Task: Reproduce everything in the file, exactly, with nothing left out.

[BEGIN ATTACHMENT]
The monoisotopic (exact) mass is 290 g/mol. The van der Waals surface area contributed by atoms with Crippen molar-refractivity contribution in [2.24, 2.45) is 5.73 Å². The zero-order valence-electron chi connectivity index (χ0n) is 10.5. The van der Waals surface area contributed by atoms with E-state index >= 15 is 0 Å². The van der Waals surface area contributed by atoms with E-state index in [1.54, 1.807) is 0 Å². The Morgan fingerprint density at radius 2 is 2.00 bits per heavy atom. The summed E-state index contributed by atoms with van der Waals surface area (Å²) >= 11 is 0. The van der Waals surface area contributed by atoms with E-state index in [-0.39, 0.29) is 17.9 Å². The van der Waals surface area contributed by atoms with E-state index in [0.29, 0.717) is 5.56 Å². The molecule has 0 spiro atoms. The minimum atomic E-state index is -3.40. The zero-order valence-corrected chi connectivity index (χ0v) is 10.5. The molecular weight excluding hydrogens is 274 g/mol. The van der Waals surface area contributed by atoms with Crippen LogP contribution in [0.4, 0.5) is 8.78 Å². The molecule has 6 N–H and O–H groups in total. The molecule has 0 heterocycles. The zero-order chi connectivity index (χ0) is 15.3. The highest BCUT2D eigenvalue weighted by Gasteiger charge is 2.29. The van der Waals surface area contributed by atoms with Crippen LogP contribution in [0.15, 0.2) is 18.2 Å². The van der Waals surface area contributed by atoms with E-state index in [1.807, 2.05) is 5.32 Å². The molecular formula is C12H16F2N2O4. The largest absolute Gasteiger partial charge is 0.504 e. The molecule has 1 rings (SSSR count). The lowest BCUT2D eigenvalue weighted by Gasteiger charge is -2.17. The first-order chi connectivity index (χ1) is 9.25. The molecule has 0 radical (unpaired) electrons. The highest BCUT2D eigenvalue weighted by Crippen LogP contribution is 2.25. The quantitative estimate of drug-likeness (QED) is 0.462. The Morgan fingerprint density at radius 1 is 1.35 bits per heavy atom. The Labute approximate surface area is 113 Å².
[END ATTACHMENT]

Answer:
The monoisotopic (exact) mass is 290 g/mol. The van der Waals surface area contributed by atoms with Crippen molar-refractivity contribution in [2.24, 2.45) is 5.73 Å². The zero-order valence-electron chi connectivity index (χ0n) is 10.5. The van der Waals surface area contributed by atoms with E-state index >= 15 is 0 Å². The van der Waals surface area contributed by atoms with E-state index in [1.54, 1.807) is 0 Å². The Morgan fingerprint density at radius 2 is 2.00 bits per heavy atom. The summed E-state index contributed by atoms with van der Waals surface area (Å²) >= 11 is 0. The van der Waals surface area contributed by atoms with E-state index in [-0.39, 0.29) is 17.9 Å². The van der Waals surface area contributed by atoms with E-state index in [0.29, 0.717) is 5.56 Å². The molecule has 0 spiro atoms. The minimum atomic E-state index is -3.40. The zero-order valence-corrected chi connectivity index (χ0v) is 10.5. The molecular weight excluding hydrogens is 274 g/mol. The van der Waals surface area contributed by atoms with Crippen LogP contribution in [0.4, 0.5) is 8.78 Å². The molecule has 6 N–H and O–H groups in total. The molecule has 0 heterocycles. The zero-order chi connectivity index (χ0) is 15.3. The highest BCUT2D eigenvalue weighted by Gasteiger charge is 2.29. The van der Waals surface area contributed by atoms with Crippen LogP contribution in [0.15, 0.2) is 18.2 Å². The van der Waals surface area contributed by atoms with E-state index in [1.807, 2.05) is 5.32 Å². The molecular formula is C12H16F2N2O4. The largest absolute Gasteiger partial charge is 0.504 e. The molecule has 1 rings (SSSR count). The lowest BCUT2D eigenvalue weighted by Gasteiger charge is -2.17. The first-order chi connectivity index (χ1) is 9.25. The molecule has 0 radical (unpaired) electrons. The highest BCUT2D eigenvalue weighted by Crippen LogP contribution is 2.25. The quantitative estimate of drug-likeness (QED) is 0.462. The Morgan fingerprint density at radius 1 is 1.35 bits per heavy atom. The Labute approximate surface area is 113 Å².